The legendary Koropokkurs are a race of shy small and helpful people who appear repeatedly in Japanese folklore. Although the details of their disappearance differ from story to story most tales agree that they left our world after some type of confrontation with humans. Today the Koropokkurs also called Koro-pok-guru live on in popular culture most famously as the “minutians” in the manga series Shaman King. In this modern folktale Akihiro a farmer from Hokkaido a region in Japan where Koropokkurs were thought to live has updated their story with an environmental twist.
Three children Heiwa Ai and Yuuki (whose names mean “Peace” “Love” and “Courage” in Japanese) fall down a mountain and awake in a mysterious forest. They are discovered by three young Koropokkurs and the children bond with each other through music and movement. This story is written in a play format and each of the six chapters is a scene. The Koropokkurs have much to teach the children about gratitude and respect for the earth; the human children share their knowledge of music and exercise. These scenes lend themselves particularly well to the dramatic format as much of the way the Koropokkurs show respect to the Earth and one another is through movement. For example the Koropokkur equivalent of a handshake involves holding hands in a circle looking down up and at each other before offering an individual prayer.
Unfortunately the Koropokkurs live by a law that forbids human contact. When the friendship comes to the attention of the adults of the village the children must find a way to prove that the humans mean no harm. The adults have a dim view of humanity a people who have “lost connection with all living things” who “fight for money and their own personal gain.” In the ensuing discussion music again proves to be a bond and a particular melody provides a pleasing plot twist that provides for a satisfying conclusion to this tale.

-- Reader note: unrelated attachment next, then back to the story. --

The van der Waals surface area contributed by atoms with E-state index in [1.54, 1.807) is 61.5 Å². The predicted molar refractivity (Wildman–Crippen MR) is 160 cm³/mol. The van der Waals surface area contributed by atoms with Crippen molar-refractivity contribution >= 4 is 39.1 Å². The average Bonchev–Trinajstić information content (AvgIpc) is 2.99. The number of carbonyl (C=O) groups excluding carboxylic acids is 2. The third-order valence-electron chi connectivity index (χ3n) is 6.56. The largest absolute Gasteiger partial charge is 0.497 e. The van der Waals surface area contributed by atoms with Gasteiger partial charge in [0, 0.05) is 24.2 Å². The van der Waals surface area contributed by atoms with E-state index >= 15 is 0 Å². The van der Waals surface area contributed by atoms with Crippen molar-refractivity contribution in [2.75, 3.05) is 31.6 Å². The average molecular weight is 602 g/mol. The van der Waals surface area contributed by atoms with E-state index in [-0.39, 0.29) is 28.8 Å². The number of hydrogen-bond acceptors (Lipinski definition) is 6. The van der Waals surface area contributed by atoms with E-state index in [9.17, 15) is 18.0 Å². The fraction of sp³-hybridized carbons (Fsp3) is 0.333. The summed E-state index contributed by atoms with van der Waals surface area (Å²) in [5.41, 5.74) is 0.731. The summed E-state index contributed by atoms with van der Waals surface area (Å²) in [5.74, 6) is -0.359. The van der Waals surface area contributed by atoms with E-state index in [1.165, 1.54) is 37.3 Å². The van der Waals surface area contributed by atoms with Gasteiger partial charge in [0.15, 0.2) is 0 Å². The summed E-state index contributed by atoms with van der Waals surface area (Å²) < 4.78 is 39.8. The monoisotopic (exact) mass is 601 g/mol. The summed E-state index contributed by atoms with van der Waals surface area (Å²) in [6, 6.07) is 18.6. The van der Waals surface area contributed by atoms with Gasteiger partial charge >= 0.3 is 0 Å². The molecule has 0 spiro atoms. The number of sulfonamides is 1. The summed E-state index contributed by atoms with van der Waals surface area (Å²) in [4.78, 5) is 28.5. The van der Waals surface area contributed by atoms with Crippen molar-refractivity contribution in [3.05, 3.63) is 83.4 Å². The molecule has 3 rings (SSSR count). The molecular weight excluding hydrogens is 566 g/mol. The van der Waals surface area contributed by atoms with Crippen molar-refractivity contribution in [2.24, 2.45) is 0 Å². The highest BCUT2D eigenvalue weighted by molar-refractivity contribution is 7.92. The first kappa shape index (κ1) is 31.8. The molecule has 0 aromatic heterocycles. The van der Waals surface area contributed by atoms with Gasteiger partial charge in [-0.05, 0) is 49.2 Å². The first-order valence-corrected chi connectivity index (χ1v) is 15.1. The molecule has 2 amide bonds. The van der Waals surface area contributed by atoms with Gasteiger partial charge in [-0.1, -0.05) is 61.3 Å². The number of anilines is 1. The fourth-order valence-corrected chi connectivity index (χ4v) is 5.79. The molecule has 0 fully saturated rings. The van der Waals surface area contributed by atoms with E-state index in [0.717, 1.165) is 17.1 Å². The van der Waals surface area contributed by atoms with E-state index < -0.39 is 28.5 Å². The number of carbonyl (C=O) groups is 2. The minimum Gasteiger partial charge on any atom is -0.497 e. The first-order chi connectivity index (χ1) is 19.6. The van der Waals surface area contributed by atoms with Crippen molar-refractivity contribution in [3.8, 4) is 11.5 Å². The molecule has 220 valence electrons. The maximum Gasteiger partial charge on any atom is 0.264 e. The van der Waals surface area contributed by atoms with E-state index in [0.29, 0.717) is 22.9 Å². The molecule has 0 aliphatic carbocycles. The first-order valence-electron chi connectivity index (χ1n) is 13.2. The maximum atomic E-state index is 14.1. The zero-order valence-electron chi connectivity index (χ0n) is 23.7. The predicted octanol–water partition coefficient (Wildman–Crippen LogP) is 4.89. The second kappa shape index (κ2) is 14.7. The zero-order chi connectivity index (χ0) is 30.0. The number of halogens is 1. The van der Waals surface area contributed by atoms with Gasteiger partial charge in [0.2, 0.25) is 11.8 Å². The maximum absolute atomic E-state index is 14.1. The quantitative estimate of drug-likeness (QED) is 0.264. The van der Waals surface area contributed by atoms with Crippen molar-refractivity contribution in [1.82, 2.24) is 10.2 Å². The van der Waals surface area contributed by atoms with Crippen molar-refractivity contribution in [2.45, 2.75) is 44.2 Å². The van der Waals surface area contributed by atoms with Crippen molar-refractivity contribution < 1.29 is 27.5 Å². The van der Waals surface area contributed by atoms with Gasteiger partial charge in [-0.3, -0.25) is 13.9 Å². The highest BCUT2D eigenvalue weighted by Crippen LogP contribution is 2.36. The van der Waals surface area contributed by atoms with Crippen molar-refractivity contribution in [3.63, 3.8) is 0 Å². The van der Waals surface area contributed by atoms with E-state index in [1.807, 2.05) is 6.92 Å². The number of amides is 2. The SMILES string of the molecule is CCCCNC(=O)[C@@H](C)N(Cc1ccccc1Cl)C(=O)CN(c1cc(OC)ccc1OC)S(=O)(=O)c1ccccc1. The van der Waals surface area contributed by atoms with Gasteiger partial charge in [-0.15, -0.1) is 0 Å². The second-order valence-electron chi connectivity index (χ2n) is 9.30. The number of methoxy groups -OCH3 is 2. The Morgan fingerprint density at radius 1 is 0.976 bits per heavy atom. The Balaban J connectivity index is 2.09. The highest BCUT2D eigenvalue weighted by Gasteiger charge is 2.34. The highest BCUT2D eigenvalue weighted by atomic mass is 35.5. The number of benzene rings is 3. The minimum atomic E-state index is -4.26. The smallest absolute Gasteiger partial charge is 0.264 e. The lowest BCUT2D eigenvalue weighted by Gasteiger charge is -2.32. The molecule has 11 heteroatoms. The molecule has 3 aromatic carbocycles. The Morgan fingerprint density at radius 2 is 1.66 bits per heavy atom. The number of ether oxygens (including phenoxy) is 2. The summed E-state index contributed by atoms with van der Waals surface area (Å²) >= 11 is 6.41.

Simple and delightful pen and ink drawings capture some of most dramatic scenes in the story adding emotion that is sometimes missing from the characters’ spoken lines.
There is some awkward phrasing possibly due to translation errors. For example the Koropokkurs “adorn simple clothing that is patched with tattered cloths.” A thirsty boy feels water as it “seeps deep inside me.” However choppy the text may be the basic intent of the author is clear and the music and movement incorporated into the play provide opportunities to liven up the dialogue and encourage thought about the role humans play as guardians of the earth.
By the time this story is concluded readers will agree with the Koropokkurs “Good or bad what humans do to others will always come back to affect them.” It’s a worthwhile message and one that children seem to grasp intuitively. Although this play is not a completely stage-ready script due to some stilted language the story is an intriguing one and the right group of children might find the start of a production between these pages.
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